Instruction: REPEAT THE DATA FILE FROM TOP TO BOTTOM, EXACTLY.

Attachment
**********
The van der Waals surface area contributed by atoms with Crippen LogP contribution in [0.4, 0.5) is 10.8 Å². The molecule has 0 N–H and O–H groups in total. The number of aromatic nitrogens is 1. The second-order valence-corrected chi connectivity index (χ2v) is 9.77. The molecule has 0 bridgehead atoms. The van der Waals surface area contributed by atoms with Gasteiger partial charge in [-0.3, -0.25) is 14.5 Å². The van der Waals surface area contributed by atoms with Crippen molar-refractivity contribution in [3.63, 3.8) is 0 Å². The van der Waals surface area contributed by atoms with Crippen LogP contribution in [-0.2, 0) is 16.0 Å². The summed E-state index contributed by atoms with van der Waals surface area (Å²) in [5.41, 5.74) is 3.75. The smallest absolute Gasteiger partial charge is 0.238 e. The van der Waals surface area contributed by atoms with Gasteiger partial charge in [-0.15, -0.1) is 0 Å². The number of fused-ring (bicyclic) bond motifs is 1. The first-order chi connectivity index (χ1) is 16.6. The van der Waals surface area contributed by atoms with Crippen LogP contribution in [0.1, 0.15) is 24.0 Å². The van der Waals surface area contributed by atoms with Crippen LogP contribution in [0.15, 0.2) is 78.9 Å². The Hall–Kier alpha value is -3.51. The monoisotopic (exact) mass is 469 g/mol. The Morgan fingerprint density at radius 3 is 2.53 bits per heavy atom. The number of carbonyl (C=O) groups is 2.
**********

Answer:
The van der Waals surface area contributed by atoms with Crippen LogP contribution in [0.4, 0.5) is 10.8 Å². The molecule has 0 N–H and O–H groups in total. The number of aromatic nitrogens is 1. The second-order valence-corrected chi connectivity index (χ2v) is 9.77. The molecule has 0 bridgehead atoms. The van der Waals surface area contributed by atoms with Gasteiger partial charge in [-0.3, -0.25) is 14.5 Å². The van der Waals surface area contributed by atoms with Crippen molar-refractivity contribution in [3.63, 3.8) is 0 Å². The van der Waals surface area contributed by atoms with Crippen LogP contribution in [-0.2, 0) is 16.0 Å². The summed E-state index contributed by atoms with van der Waals surface area (Å²) in [5.41, 5.74) is 3.75. The smallest absolute Gasteiger partial charge is 0.238 e. The van der Waals surface area contributed by atoms with Gasteiger partial charge in [-0.15, -0.1) is 0 Å². The number of fused-ring (bicyclic) bond motifs is 1. The first-order chi connectivity index (χ1) is 16.6. The van der Waals surface area contributed by atoms with Crippen LogP contribution in [0.1, 0.15) is 24.0 Å². The van der Waals surface area contributed by atoms with Crippen LogP contribution in [0.15, 0.2) is 78.9 Å². The Hall–Kier alpha value is -3.51. The monoisotopic (exact) mass is 469 g/mol. The Morgan fingerprint density at radius 3 is 2.53 bits per heavy atom. The number of carbonyl (C=O) groups is 2.